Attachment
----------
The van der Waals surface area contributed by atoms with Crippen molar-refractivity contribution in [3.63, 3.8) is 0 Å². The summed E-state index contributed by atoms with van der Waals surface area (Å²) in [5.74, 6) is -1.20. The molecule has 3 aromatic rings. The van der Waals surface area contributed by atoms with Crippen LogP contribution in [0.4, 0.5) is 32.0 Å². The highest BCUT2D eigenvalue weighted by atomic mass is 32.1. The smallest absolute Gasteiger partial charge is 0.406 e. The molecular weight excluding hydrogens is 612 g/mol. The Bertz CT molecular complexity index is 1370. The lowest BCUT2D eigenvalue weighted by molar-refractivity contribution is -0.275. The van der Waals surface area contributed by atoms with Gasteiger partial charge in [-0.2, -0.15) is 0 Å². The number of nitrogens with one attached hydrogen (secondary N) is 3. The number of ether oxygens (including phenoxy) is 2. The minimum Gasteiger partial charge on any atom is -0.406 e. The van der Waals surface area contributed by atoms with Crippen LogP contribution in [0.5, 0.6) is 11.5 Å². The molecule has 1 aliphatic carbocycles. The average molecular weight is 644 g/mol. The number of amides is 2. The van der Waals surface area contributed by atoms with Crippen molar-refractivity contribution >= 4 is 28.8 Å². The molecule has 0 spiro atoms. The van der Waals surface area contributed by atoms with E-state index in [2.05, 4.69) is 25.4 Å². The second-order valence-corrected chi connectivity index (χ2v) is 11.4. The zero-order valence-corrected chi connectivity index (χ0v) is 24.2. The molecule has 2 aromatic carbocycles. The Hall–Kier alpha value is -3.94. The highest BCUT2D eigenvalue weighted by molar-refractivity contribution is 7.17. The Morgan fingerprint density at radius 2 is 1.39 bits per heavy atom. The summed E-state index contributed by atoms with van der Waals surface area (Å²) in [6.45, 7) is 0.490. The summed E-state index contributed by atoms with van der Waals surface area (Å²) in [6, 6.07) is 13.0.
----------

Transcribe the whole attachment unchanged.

The van der Waals surface area contributed by atoms with Crippen molar-refractivity contribution in [3.63, 3.8) is 0 Å². The summed E-state index contributed by atoms with van der Waals surface area (Å²) in [5.74, 6) is -1.20. The molecule has 3 aromatic rings. The van der Waals surface area contributed by atoms with Crippen LogP contribution in [0.4, 0.5) is 32.0 Å². The highest BCUT2D eigenvalue weighted by atomic mass is 32.1. The smallest absolute Gasteiger partial charge is 0.406 e. The molecular weight excluding hydrogens is 612 g/mol. The Bertz CT molecular complexity index is 1370. The lowest BCUT2D eigenvalue weighted by molar-refractivity contribution is -0.275. The van der Waals surface area contributed by atoms with Gasteiger partial charge in [-0.2, -0.15) is 0 Å². The number of nitrogens with one attached hydrogen (secondary N) is 3. The number of ether oxygens (including phenoxy) is 2. The minimum Gasteiger partial charge on any atom is -0.406 e. The van der Waals surface area contributed by atoms with Crippen LogP contribution in [0.5, 0.6) is 11.5 Å². The molecule has 1 aliphatic carbocycles. The average molecular weight is 644 g/mol. The number of amides is 2. The van der Waals surface area contributed by atoms with Crippen molar-refractivity contribution >= 4 is 28.8 Å². The molecule has 0 spiro atoms. The van der Waals surface area contributed by atoms with E-state index in [2.05, 4.69) is 25.4 Å². The second-order valence-corrected chi connectivity index (χ2v) is 11.4. The zero-order valence-corrected chi connectivity index (χ0v) is 24.2. The molecule has 2 aromatic carbocycles. The Hall–Kier alpha value is -3.94. The highest BCUT2D eigenvalue weighted by molar-refractivity contribution is 7.17. The Morgan fingerprint density at radius 2 is 1.39 bits per heavy atom. The summed E-state index contributed by atoms with van der Waals surface area (Å²) in [6.45, 7) is 0.490. The summed E-state index contributed by atoms with van der Waals surface area (Å²) in [6, 6.07) is 13.0.